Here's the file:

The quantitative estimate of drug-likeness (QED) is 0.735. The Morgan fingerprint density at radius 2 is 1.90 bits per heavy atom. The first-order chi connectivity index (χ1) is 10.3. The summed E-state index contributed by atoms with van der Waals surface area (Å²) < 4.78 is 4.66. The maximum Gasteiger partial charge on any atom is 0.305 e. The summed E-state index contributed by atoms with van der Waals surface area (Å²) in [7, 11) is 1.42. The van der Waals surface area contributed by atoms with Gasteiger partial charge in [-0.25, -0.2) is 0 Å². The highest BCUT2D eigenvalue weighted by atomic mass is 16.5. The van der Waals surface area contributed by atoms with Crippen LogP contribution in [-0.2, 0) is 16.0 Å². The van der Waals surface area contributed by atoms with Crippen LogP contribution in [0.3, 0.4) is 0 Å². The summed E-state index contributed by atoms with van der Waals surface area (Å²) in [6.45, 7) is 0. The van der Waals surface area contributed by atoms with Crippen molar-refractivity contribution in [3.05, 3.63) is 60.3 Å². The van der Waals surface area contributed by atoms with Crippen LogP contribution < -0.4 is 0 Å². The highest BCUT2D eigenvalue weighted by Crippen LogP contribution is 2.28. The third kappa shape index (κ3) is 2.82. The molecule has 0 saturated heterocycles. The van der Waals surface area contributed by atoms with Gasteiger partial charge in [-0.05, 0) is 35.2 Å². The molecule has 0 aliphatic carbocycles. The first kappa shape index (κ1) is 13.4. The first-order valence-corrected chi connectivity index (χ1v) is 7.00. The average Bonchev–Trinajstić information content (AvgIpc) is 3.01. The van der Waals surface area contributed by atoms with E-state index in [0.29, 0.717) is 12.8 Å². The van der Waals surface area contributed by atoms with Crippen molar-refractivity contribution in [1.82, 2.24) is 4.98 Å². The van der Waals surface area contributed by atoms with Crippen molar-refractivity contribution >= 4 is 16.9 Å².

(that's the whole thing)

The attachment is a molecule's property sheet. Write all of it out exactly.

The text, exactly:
The quantitative estimate of drug-likeness (QED) is 0.735. The Morgan fingerprint density at radius 2 is 1.90 bits per heavy atom. The first-order chi connectivity index (χ1) is 10.3. The summed E-state index contributed by atoms with van der Waals surface area (Å²) < 4.78 is 4.66. The maximum Gasteiger partial charge on any atom is 0.305 e. The summed E-state index contributed by atoms with van der Waals surface area (Å²) in [7, 11) is 1.42. The van der Waals surface area contributed by atoms with Gasteiger partial charge in [-0.25, -0.2) is 0 Å². The highest BCUT2D eigenvalue weighted by atomic mass is 16.5. The van der Waals surface area contributed by atoms with Crippen LogP contribution in [-0.2, 0) is 16.0 Å². The van der Waals surface area contributed by atoms with Crippen LogP contribution in [0.3, 0.4) is 0 Å². The summed E-state index contributed by atoms with van der Waals surface area (Å²) in [6.45, 7) is 0. The van der Waals surface area contributed by atoms with Crippen molar-refractivity contribution in [3.05, 3.63) is 60.3 Å². The van der Waals surface area contributed by atoms with Crippen LogP contribution < -0.4 is 0 Å². The highest BCUT2D eigenvalue weighted by Crippen LogP contribution is 2.28. The third kappa shape index (κ3) is 2.82. The molecule has 0 saturated heterocycles. The van der Waals surface area contributed by atoms with Gasteiger partial charge in [-0.05, 0) is 35.2 Å². The molecule has 0 aliphatic carbocycles. The first kappa shape index (κ1) is 13.4. The first-order valence-corrected chi connectivity index (χ1v) is 7.00. The average Bonchev–Trinajstić information content (AvgIpc) is 3.01. The van der Waals surface area contributed by atoms with E-state index in [0.29, 0.717) is 12.8 Å². The van der Waals surface area contributed by atoms with Crippen molar-refractivity contribution in [1.82, 2.24) is 4.98 Å². The van der Waals surface area contributed by atoms with Crippen molar-refractivity contribution >= 4 is 16.9 Å².